In memoriam: Charles Edward Lindblom, helped found ISPS at Yale
Charles Edward Lindblom, Sterling Professor Emeritus of Economics and Political Science who taught at Yale for 38 years, died on Jan. 30 at home in Santa Fe, New Mexico. He was 100 years old.
Lindblom taught at Yale from 1949 to 1987 and was director of Yale’s Institute for Social and Policy Studies (ISPS) from 1974 to 1980. He helped found the institute with the goal of bringing more interdisciplinary conversation to policy research around issues of public relevance. He chaired the political science department from 1972 to 1974.
As a scholar, Lindblom is known for breaking with conventional theory. His 1959 paper “The Science of Muddling Through” is described by the International Encyclopedia of the Social Sciences as “a challenge to the Western political tradition’s extreme faith in reason.” In the work, Lindblom introduced the theory of incrementalism in policy and decision making — the idea that policy change is evolutionary (incremental over time and coming about through mutual adjustment among many participants) rather than revolutionary. Lindblom came to this view after conducting extensive studies on welfare policies and trade unions. His paper is one of the most frequently cited publications in political science literature, and was followed with the paper “Still Muddling, Not Yet Through” in 1979.
Earlier, with his friend and colleague Robert Dahl, Lindblom wrote “Politics, Economics, and Welfare,” a systematic comparison of the price system, hierarchy, polyarchy, and bargaining in political-economic processes. It argued that no single monolithic elite controls government and society, but rather a series of specialized elites compete and bargain with one another for control. Lindblom later acknowledged the shortcomings of polyarchy with regard to democratic governance, noting that when certain elite groups gain advantages over others, they begin to collude with one another instead of compete.
His most famous work is his 1971 book, “Politics and Markets.”
“Lindblom’s scholarly rigor and intellectual prescience are evidenced in his famous ‘Politics and Markets,’” says Joseph LaPalombara, the Arnold Wolfers Professor Emeritus of Political Science and Management. “This book departs from his earlier and mistaken depiction (with Robert Dahl) of the political workings of polyarchical systems, like that of the United States. He showed why organized business, and not labor unions or the public itself, dominates public policies — and overwhelmingly to its own advantage. Global firms took out full-page ads to refute Lindblom’s claims. Almost a half-century before the extreme inequality now present in the United States and elsewhere among democracies materialized, Lindblom warned us that this politically dangerous condition was coming.”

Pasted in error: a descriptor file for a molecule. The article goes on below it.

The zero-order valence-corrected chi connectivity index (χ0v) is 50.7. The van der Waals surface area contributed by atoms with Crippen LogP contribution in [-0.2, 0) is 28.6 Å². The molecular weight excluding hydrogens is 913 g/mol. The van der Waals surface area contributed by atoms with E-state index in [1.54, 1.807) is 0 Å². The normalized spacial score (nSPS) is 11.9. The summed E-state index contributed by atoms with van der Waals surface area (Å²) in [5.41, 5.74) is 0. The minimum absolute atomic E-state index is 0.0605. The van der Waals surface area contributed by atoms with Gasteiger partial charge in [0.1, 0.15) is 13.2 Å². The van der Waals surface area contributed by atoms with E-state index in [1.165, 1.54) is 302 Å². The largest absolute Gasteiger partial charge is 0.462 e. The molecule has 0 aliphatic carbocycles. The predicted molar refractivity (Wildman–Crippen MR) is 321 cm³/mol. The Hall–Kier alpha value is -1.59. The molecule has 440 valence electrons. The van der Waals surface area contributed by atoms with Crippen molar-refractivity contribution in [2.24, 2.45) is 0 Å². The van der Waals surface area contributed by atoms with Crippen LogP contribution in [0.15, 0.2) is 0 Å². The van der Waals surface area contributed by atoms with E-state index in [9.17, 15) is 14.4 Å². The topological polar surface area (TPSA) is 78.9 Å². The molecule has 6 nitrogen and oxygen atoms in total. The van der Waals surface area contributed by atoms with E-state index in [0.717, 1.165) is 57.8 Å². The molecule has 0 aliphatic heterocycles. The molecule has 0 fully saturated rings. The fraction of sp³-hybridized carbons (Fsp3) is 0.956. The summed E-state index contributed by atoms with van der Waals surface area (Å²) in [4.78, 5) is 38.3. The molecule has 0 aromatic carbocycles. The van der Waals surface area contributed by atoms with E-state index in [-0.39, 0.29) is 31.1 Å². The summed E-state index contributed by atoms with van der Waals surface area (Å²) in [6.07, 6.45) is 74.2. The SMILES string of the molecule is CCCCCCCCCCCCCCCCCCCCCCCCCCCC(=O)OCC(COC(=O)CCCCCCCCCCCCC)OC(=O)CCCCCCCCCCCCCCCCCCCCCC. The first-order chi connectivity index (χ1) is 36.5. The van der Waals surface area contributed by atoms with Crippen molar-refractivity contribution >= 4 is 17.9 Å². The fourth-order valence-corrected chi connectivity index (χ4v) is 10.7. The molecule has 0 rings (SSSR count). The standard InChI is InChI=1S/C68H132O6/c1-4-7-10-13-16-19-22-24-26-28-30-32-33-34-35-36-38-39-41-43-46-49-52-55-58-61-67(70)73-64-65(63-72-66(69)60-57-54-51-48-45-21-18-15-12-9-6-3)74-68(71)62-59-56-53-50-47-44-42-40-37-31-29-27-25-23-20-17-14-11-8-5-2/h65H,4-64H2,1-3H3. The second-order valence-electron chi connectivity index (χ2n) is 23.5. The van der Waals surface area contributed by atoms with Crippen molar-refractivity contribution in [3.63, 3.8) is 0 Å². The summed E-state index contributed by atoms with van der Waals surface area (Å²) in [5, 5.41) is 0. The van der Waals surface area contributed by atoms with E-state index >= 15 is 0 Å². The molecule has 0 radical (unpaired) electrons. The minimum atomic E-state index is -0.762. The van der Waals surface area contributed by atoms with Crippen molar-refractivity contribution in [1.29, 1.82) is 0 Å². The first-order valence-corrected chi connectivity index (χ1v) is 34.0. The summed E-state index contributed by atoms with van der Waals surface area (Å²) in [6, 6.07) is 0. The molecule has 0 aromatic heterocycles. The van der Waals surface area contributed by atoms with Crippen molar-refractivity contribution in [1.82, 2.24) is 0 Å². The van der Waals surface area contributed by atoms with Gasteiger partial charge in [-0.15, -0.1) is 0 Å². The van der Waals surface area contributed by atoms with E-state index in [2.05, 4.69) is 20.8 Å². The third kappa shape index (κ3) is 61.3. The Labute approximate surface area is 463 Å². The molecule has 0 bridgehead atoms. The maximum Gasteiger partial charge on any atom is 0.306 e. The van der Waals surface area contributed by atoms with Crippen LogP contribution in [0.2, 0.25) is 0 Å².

Lindblom’s numerous other works include “The Intelligence of Democracy,” “The Policy-making Process,” and “The Market System: What It Is, How It Works, and What To Make of It.”
“There is no way to convey in a sentence or two what kind of person Ed Lindblom was,” says Kai Erikson, professor emeritus of sociology. “I met him when I first came to Yale 50 years ago and was in close touch with him for the whole of that span of time, including his final years in retirement in Santa Fe. He was a particularly distinguished scholar when that period began, and his mind only became richer and wiser and I would say gentler as he continued to experience the worlds of his time ‘worlds’ because he lived through more than one and understood their true dimensions in a way few of us have even approached. He was a person of very special spirit and reach, and he leaves behind him a bare, empty space.”
Born on March 21, 1917, Lindblom was raised in Turlock, California. He attended Stanford University and then pursued graduate study at the University of Chicago. Before coming to Yale in 1949, he taught at the University of Minnesota. From 1963 to 1965 he served in India with the U.S. Agency for International Development, playing a part in India’s agricultural Green Revolution. He was president of the American Political Science Association in 1981 and also served as president of the Association for Comparative Economic Studies.
Lindblom moved to Santa Fe in 2002. He was predeceased by his wife, Rose Winther Lindblom, in 2003 and by his special friend of a decade, Bebe Krimmer, in 2014. He is survived by his daughter Susan and Daniel Freidman of Santa Fe; his son Steven Lindblom and True Kelley of Warner, New Hampshire; his son Eric Lindblom and Kate Bauer of Takoma Park, Maryland; and five grandchildren and three great-grandchildren.